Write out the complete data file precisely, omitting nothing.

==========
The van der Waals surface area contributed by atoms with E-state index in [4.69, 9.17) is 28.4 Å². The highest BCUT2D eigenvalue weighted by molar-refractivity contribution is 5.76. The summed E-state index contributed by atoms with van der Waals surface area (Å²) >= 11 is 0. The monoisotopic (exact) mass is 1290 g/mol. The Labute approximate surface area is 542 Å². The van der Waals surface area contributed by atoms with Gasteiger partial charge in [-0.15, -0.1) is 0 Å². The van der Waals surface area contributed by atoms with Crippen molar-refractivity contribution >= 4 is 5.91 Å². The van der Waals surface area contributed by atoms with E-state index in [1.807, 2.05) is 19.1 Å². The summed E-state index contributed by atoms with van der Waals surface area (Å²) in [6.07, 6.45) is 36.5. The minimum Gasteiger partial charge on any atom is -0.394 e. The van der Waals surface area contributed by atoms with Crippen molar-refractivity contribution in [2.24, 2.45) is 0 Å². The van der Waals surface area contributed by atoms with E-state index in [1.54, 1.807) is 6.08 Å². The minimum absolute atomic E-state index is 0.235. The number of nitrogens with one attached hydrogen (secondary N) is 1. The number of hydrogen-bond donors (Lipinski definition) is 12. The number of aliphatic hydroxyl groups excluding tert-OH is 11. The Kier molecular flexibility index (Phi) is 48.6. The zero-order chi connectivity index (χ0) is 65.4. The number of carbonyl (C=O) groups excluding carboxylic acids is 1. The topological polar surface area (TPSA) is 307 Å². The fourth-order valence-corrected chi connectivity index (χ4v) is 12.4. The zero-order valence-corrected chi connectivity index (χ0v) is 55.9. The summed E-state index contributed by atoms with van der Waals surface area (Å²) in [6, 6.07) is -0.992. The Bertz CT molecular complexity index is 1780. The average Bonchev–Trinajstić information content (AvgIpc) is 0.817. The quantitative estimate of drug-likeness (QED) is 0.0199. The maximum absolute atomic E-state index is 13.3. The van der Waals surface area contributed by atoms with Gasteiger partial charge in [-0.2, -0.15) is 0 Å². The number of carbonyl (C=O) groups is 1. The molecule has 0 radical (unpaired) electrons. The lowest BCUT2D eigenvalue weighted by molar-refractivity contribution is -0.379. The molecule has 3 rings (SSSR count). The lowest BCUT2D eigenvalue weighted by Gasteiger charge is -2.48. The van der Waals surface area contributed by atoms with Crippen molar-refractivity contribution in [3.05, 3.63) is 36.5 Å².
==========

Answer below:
The van der Waals surface area contributed by atoms with E-state index in [4.69, 9.17) is 28.4 Å². The highest BCUT2D eigenvalue weighted by molar-refractivity contribution is 5.76. The summed E-state index contributed by atoms with van der Waals surface area (Å²) >= 11 is 0. The monoisotopic (exact) mass is 1290 g/mol. The Labute approximate surface area is 542 Å². The van der Waals surface area contributed by atoms with Gasteiger partial charge in [-0.15, -0.1) is 0 Å². The van der Waals surface area contributed by atoms with Crippen molar-refractivity contribution >= 4 is 5.91 Å². The van der Waals surface area contributed by atoms with E-state index in [1.807, 2.05) is 19.1 Å². The summed E-state index contributed by atoms with van der Waals surface area (Å²) in [6.07, 6.45) is 36.5. The minimum Gasteiger partial charge on any atom is -0.394 e. The van der Waals surface area contributed by atoms with Crippen molar-refractivity contribution in [2.24, 2.45) is 0 Å². The van der Waals surface area contributed by atoms with E-state index in [1.54, 1.807) is 6.08 Å². The minimum absolute atomic E-state index is 0.235. The number of nitrogens with one attached hydrogen (secondary N) is 1. The number of hydrogen-bond donors (Lipinski definition) is 12. The number of aliphatic hydroxyl groups excluding tert-OH is 11. The Kier molecular flexibility index (Phi) is 48.6. The zero-order chi connectivity index (χ0) is 65.4. The number of carbonyl (C=O) groups excluding carboxylic acids is 1. The topological polar surface area (TPSA) is 307 Å². The fourth-order valence-corrected chi connectivity index (χ4v) is 12.4. The zero-order valence-corrected chi connectivity index (χ0v) is 55.9. The summed E-state index contributed by atoms with van der Waals surface area (Å²) in [6, 6.07) is -0.992. The Bertz CT molecular complexity index is 1780. The average Bonchev–Trinajstić information content (AvgIpc) is 0.817. The quantitative estimate of drug-likeness (QED) is 0.0199. The maximum absolute atomic E-state index is 13.3. The van der Waals surface area contributed by atoms with Gasteiger partial charge in [-0.2, -0.15) is 0 Å². The number of carbonyl (C=O) groups is 1. The molecule has 0 radical (unpaired) electrons. The lowest BCUT2D eigenvalue weighted by molar-refractivity contribution is -0.379. The molecule has 3 rings (SSSR count). The lowest BCUT2D eigenvalue weighted by Gasteiger charge is -2.48. The van der Waals surface area contributed by atoms with Crippen molar-refractivity contribution in [3.05, 3.63) is 36.5 Å².